The custom of vampiric boons predates the Camarilla, originating with the Mesu Bedshet long before the Anarch Revolt. Vampires, as eternal creatures, rarely have long-term need for items such as money or other trinkets. When you can Dominate someone to let you have their possessions or use Presence to sway wealthy “patrons,” what real power do these things have between vampires? Certainly, these items are useful, but when one is facing the prospect of hundreds of years of eternal life, something that isn’t unique can lose a bit of lustre — and something that’s easy to acquire has little value as a bargaining chip.
Using personal boons as currency is ingrained into vampiric culture, and most Anarchs are canny enough to see the necessity of participating in such an economy, even if they don’t like it. Anarchs tend to be significantly stingier about offering boons to Camarilla members, as they risk both betrayal and punishment if discovered, but stranger things have happened. At times, prestation resolves issues where violence would cost Anarch lives or territory. For that alone, it is worthwhile.
The system of favours and debts creates an invisible web of reliance that helps to ensure weaker vampires are protected by stronger ones whom they owe — but also opens those weaker vampires to be used as pawns. It’s a delicate business, particularly among the Anarchs.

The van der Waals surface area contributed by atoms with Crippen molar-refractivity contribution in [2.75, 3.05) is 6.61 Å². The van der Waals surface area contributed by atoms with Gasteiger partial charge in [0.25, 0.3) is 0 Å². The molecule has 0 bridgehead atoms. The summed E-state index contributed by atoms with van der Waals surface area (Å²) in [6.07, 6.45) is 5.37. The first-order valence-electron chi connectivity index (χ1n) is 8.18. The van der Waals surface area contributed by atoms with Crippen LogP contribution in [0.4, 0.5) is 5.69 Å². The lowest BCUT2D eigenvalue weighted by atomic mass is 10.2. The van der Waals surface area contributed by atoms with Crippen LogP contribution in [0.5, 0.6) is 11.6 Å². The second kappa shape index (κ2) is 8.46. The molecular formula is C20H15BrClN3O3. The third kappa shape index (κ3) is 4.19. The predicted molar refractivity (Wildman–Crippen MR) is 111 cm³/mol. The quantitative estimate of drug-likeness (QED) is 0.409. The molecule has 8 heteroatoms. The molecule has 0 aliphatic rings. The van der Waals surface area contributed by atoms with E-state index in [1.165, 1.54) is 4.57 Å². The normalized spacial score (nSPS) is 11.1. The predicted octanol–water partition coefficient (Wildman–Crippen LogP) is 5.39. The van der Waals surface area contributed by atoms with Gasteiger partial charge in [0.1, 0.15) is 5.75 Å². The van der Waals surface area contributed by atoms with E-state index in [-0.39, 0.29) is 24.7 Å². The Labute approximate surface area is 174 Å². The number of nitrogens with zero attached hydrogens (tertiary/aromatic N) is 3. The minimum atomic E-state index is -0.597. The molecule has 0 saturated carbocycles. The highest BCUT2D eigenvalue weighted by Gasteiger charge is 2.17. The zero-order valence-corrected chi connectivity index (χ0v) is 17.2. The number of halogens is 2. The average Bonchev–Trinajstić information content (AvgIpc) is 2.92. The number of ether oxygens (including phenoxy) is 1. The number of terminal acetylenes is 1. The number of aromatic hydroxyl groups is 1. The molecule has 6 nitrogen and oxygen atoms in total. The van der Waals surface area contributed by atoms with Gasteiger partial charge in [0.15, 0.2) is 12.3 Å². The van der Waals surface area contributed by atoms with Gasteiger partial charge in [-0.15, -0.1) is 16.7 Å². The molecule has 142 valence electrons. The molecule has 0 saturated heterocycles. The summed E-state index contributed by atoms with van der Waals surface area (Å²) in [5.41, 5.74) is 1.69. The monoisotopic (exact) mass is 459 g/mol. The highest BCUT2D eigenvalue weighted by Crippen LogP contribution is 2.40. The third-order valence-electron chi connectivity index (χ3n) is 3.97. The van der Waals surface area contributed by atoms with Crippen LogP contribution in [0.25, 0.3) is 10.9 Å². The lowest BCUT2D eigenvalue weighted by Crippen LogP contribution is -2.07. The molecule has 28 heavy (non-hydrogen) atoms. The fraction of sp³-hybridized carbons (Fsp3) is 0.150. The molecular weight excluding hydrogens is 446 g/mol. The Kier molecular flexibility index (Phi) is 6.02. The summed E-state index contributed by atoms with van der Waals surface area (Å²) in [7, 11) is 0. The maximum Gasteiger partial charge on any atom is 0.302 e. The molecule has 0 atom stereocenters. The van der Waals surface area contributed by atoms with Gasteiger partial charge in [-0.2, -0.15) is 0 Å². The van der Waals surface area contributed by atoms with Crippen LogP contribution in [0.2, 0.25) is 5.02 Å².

Boons between Anarchs are recorded by the Reckoners. This formalisation of relationships between two predators allows for the social structure of the Anarchs to exist without too much internecine violence. All Cainites involved in the deal must be amenable to the boon, and any stipulations or clauses carried on the boon must be stated when it is recorded. The vampire who owes a boon is typically referred to as the debtor. The vampire who owns the boon is known as the creditor, as they offered services in promise of a future payment.
Notably, young or powerless vampires cannot be bullied into owing a boon to an elder merely because of the vast gulf of physical and social power that exists between them. A service must be provided or a real insult must be levied to result in owing a boon. Lazy Cainites who try to pick low-hanging fruit will find that the Reckoners scrutinise their transactions very carefully. The vampire who attempts to erroneously claim to save another’s life will find others angry at them for devaluing boons.
A debtor can only permanently rid herself of a boon by repaying it or formally ignoring the favour, risking the wrath of the Reckoners. Regardless of the standing of the creditor, if the debtor ignores a major, blood, or life boon, they always lose status — nobody likes a vampire who brushes off someone who just went through serious hardship on their behalf.
Creditors who accept a boon typically require one stipulation: “You cannot physically harm me for the duration of this boon.” All stipulations must be recorded by the Reckoners and are enforced by said office.